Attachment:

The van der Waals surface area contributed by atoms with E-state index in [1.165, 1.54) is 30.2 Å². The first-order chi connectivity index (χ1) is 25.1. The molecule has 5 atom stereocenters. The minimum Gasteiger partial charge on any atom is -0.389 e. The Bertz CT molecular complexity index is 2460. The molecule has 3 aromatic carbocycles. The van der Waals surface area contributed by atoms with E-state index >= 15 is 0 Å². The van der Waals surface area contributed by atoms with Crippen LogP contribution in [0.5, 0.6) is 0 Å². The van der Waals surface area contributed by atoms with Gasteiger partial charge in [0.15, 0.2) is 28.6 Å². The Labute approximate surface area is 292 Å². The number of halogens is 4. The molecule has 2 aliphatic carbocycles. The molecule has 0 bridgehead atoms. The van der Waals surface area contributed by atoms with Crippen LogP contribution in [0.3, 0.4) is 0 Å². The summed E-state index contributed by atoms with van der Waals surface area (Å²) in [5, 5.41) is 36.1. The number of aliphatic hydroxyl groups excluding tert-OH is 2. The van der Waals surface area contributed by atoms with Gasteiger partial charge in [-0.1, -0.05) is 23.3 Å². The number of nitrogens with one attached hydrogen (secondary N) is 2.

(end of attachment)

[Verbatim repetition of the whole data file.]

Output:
The van der Waals surface area contributed by atoms with E-state index in [1.165, 1.54) is 30.2 Å². The first-order chi connectivity index (χ1) is 25.1. The molecule has 5 atom stereocenters. The minimum Gasteiger partial charge on any atom is -0.389 e. The Bertz CT molecular complexity index is 2460. The molecule has 3 aromatic carbocycles. The van der Waals surface area contributed by atoms with E-state index >= 15 is 0 Å². The van der Waals surface area contributed by atoms with Crippen LogP contribution in [0.5, 0.6) is 0 Å². The van der Waals surface area contributed by atoms with Gasteiger partial charge in [0.15, 0.2) is 28.6 Å². The Labute approximate surface area is 292 Å². The number of halogens is 4. The molecule has 2 aliphatic carbocycles. The molecule has 0 bridgehead atoms. The van der Waals surface area contributed by atoms with Crippen LogP contribution in [0.3, 0.4) is 0 Å². The summed E-state index contributed by atoms with van der Waals surface area (Å²) in [5, 5.41) is 36.1. The number of aliphatic hydroxyl groups excluding tert-OH is 2. The van der Waals surface area contributed by atoms with Gasteiger partial charge in [-0.1, -0.05) is 23.3 Å². The number of nitrogens with one attached hydrogen (secondary N) is 2.